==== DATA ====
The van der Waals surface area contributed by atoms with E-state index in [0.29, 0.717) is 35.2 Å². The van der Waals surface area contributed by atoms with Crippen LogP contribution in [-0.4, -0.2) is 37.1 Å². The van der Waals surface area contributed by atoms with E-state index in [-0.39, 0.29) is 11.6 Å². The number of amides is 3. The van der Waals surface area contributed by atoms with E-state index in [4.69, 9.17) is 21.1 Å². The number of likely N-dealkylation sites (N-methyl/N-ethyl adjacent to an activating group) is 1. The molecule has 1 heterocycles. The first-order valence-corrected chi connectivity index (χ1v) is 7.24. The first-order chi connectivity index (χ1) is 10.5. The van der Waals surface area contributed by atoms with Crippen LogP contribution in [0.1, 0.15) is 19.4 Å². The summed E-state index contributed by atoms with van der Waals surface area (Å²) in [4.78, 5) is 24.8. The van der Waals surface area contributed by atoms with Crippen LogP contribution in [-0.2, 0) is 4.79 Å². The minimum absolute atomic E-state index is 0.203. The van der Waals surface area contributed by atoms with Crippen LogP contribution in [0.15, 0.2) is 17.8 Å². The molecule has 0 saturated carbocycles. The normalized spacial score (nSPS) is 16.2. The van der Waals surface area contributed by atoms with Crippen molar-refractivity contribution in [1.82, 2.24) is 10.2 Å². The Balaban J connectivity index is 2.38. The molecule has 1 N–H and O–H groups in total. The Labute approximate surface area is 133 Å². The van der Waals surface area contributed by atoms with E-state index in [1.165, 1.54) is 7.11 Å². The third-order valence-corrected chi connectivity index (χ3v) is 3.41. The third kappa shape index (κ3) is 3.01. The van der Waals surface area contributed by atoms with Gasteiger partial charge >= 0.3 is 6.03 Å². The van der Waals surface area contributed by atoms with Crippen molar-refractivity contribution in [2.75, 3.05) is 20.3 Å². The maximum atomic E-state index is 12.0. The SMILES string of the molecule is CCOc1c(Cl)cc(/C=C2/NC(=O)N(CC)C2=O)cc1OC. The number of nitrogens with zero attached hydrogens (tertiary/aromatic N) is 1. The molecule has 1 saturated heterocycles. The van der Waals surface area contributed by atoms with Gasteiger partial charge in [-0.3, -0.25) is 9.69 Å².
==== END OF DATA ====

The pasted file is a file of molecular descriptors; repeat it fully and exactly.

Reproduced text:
The van der Waals surface area contributed by atoms with E-state index in [0.29, 0.717) is 35.2 Å². The van der Waals surface area contributed by atoms with Crippen LogP contribution in [-0.4, -0.2) is 37.1 Å². The van der Waals surface area contributed by atoms with E-state index in [-0.39, 0.29) is 11.6 Å². The number of amides is 3. The van der Waals surface area contributed by atoms with E-state index in [4.69, 9.17) is 21.1 Å². The number of likely N-dealkylation sites (N-methyl/N-ethyl adjacent to an activating group) is 1. The molecule has 1 heterocycles. The first-order valence-corrected chi connectivity index (χ1v) is 7.24. The first-order chi connectivity index (χ1) is 10.5. The van der Waals surface area contributed by atoms with Crippen LogP contribution in [0.1, 0.15) is 19.4 Å². The summed E-state index contributed by atoms with van der Waals surface area (Å²) in [4.78, 5) is 24.8. The van der Waals surface area contributed by atoms with Crippen LogP contribution in [-0.2, 0) is 4.79 Å². The minimum absolute atomic E-state index is 0.203. The van der Waals surface area contributed by atoms with Crippen LogP contribution in [0.15, 0.2) is 17.8 Å². The molecule has 0 saturated carbocycles. The normalized spacial score (nSPS) is 16.2. The van der Waals surface area contributed by atoms with Crippen molar-refractivity contribution in [1.82, 2.24) is 10.2 Å². The Balaban J connectivity index is 2.38. The molecule has 1 N–H and O–H groups in total. The Labute approximate surface area is 133 Å². The van der Waals surface area contributed by atoms with E-state index in [1.165, 1.54) is 7.11 Å². The third-order valence-corrected chi connectivity index (χ3v) is 3.41. The third kappa shape index (κ3) is 3.01. The van der Waals surface area contributed by atoms with Gasteiger partial charge >= 0.3 is 6.03 Å². The van der Waals surface area contributed by atoms with Crippen molar-refractivity contribution in [2.75, 3.05) is 20.3 Å². The maximum atomic E-state index is 12.0. The SMILES string of the molecule is CCOc1c(Cl)cc(/C=C2/NC(=O)N(CC)C2=O)cc1OC. The number of nitrogens with zero attached hydrogens (tertiary/aromatic N) is 1. The molecule has 1 saturated heterocycles. The van der Waals surface area contributed by atoms with Gasteiger partial charge in [-0.3, -0.25) is 9.69 Å².